The concern with Yu Dafu and his possible relocation to Malaysia speaks to something beyond a personal obsession with a probably long-deceased author. The Malaysian identity—and specifically the identity of the Chinese Malaysian—is at the forefront in much of the work here. “A Chinese. . . But what is a Chinese?” the narrator of “Allah’s Will” asks. If Yu Dafu fled to Malaysia and settled down, would he be a Chinese author or a Malaysian author? In “Allah’s Will,” the narrator thinks:
“For thirty years I haven’t spoken Chinese, haven’t written Chinese, and haven’t read Chinese. Instead, I have spoken Malay, taught Malay, have abstained from pork… Yet that Chinese flame in my heart hasn’t been extinguished. I often wondered why couldn’t I become completely Malay, given that I was no longer able to be completely Chinese? Was it because of the unerasable past?”
“The unerasable past” wouldn’t be a half-bad alternate title for this collection. Everyone is haunted by their past, whether the past is the past where Yu Dafu disappeared, the past where they left their homes for a new country and new opportunity, or the past where they lost someone or part of themselves. Heritage and history, especially the melding of different cultures and ethnicities and all the creativity and conflict that this can cause—look no further than the debate over “M”’s identity for evidence—are at the forefront in every piece here.
It is less the themes and more the character of the writing in this collection that really drew me in, however. Ng’s experimental writing traipses on the borders of reality, as though everything that happens is distorted by the swampy, thick air of the forest where much of his action takes place. Dream is indistinguishable from fact until the last second, woven into the narrative seamlessly only to set both reader and character up for an abrupt drop into reality. Dream and Swine and Aurora implements this in a way which is genuinely, stiflingly terrifying: a seemingly infinite Russian dolls of a dream of waking, each layer slightly more surreal than the last. Memory and conscious thought get tangled up all the time, and keeping track of reality sometimes feels like trying to breathe under water. It’s hard to read, but it’s rewarding. This is definitely not a one-sitting kind of collection. You will need some time to recover.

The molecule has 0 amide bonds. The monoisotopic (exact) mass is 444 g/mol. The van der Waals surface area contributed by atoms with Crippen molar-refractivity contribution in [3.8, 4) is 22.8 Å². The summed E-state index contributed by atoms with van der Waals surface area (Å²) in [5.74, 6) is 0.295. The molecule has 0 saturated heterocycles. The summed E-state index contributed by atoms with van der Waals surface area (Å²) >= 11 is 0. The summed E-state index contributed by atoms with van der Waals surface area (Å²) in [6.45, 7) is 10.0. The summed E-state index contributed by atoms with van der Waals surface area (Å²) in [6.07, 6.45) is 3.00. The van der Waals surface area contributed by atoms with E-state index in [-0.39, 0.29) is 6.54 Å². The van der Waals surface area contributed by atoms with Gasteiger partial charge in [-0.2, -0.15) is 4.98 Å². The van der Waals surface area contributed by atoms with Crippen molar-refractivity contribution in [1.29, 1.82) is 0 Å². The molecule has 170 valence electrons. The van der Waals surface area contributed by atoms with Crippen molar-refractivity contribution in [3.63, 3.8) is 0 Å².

As a whole, the collection is nicely curated and all the stories fit together in a sensible way. Carlos Rojas, Chinese translator extraordinaire, doesn’t disappoint in his masterful rendering of Ng’s tricky prose. The only piece I felt was slightly disjointed was the first story, the aforementioned “The Disappearance of M,” which seemed to me a little choppy and awkward. Given the linguistic complexity of Ng’s writing, however, this is the smallest of foibles. Rojas’s introduction is an invaluable part of this collection, both setting up the cultural context for Ng’s work, and explaining some of the linguistic trickery that needed to be accounted for in translation. As an English introduction to a great Malaysian author, I could hardly ask for better.